Linkedin Ning Facebook


Social networking sites have evolved overtime. Some rapidly and very successfully, while others faded away in this brutal competitive environment, such as MySpace from $580 million in 2005 down to $35 million in 2011. It is hard to predict which product will be successful, given the rapidly changing environment. What is given is that the more niche market a products serves, the more likely it is to survive; at least for the short term. The long tail distribution rules the market and helps new comers to the scene. Below are three products that serve a specific niche. Interestingly enough, niche products are expanding beyond their original scope; each with its own advantages and disadvantages.

Linkedin, $972 million (2012), Alexa ranking (14)

Linkedin today is the de facto standard for professional connections, a social contact network consisting of users’ direct connections as well as second and third degree connections. Members can upload photos, resumes, set up profiles, portfolios and experiences, which can lead to future business opportunities through recommendations, keyword searches or contacts. Employers may share news, list job openings and seek potential candidates. Individuals can follow companies and receive notifications on upcoming jobs. One feature that users may dislike is living a public life. For example, even though I do post information about myself on Linkedin, having a public record of one’s life has its drawbacks. I don’t look forward to the marketing and sales force to leverage that familiarity to their advantage. Such as, “I understand you like cycling,… I used to own a tricycle myself…” which can be vexing at times. However, Linkedin does indeed stand up to its slogan “Relationships Matter.”

Ning, $30.0 million (2011 est.), Alexa ranking (414)

Ning uses custom templates to serve individuals or communities that wish to form a group around a common cause. Individuals joining the organization can form their own profiles if they wish. Ning can interface with other products such as: Facebook, Twitter, and Google for account interface as well content interface with products such as YouTube, Vimeo, MySpace, and SoundCloud. Examples include:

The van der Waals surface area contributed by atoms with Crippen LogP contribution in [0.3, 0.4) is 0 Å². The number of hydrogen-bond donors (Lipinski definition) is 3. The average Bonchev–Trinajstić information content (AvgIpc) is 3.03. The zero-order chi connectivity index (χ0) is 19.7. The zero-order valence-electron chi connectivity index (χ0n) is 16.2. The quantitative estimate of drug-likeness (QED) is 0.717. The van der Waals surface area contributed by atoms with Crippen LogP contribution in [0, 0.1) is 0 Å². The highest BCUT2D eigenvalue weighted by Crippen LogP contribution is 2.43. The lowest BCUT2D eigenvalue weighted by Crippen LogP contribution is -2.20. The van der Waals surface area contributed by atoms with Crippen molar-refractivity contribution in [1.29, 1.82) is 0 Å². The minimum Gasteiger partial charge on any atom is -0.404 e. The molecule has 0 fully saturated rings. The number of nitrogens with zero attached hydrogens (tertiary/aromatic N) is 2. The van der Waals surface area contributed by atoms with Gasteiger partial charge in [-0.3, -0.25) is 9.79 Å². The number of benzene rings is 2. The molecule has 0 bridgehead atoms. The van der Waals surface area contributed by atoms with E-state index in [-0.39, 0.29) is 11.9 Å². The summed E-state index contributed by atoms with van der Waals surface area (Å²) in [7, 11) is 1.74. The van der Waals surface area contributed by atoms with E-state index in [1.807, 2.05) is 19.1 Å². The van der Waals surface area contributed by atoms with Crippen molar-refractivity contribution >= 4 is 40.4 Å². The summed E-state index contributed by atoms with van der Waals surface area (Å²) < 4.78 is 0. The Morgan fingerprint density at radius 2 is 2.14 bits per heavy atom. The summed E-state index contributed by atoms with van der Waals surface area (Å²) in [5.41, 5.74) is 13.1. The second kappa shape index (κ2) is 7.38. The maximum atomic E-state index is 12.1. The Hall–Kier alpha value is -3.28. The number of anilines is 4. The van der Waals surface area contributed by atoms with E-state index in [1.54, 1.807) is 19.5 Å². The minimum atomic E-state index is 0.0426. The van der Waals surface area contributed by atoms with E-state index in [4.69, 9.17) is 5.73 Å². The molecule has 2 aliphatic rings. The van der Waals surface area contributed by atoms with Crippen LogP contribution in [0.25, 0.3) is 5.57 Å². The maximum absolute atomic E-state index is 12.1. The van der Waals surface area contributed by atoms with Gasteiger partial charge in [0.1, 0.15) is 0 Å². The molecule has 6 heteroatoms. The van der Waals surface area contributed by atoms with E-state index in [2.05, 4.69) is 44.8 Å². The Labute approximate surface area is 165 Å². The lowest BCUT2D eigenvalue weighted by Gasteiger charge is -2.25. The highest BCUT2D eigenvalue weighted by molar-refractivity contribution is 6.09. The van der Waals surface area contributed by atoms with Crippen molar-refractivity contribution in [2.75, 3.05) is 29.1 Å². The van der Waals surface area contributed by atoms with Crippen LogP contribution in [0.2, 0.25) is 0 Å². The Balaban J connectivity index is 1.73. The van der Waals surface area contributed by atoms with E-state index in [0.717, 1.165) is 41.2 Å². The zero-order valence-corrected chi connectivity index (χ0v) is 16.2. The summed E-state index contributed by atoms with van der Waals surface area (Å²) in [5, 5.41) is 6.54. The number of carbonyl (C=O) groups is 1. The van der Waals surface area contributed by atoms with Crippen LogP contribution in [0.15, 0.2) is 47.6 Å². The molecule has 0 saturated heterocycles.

It is worth noting that ISTE discontinued the use of Ning due to its unjustifiable cost and expenses. As it stands today, in this ever-changing market, Ning does not stand up to tis slogan: “The World’s Largest Platform for Creating Social Websites.”

Facebook, Revenue $5.1 billion (2012), Alexa ranking (2)

What is there new to say about Facebook, the most popular social networking tool today? Perhaps, Mark Zukerburger’s interest in Graph Search is most noteworthy. Whereby, the user searches for content through Facebook users’ interests and experiences rather than the search term itself. On a personal note, my sister-in-law hated computers with a passion for decades. Even though her brother and her husband are both avid computer scientists. Facebook was the disruptive force she was waiting for. Today, she has more followers than one can fathom. Through Facebook she learned everything she needed to know about computers, smart devices, photo uploading, international communication, data tracking, music on the Internet, business presence on the net, and the list goes on. The avid computer scientists now ask her questions about Facebook. Remarkably this social networking tool that was born at Harvard through some questionable connection has found its way as a business force and data shows it is only second to Google on user searches. The lesson learned here is the appropriate application can bring anyone around to endorse technology, even in the classroom. Many companies and non-profit organizations now have a presence on Facebook to communicate with their constituents. Parents, teachers, and students can all benefit from this environment. It is bridging the gap between personal and professional presence. Most schools in my district now have a Facebook link. To help resolve some of these challenges, Facebook has setup secret groups, member groups, as well as public groups based on user’s needs.

In my district we strictly ask staff to keep a separate personal and professional presence to avoid potential pitfalls. Now even some students keep double Facebooks. One is for parents and family members, another using an alias for their friends. Even those who keep a single site communicate with their friends using code-language such as keywords from movies and lyrics that is meaningful to their own social network. Facebook delivers on its slogan “Read. Watch. Listen”, even though what you read, watch and listen may not be decodable by all.


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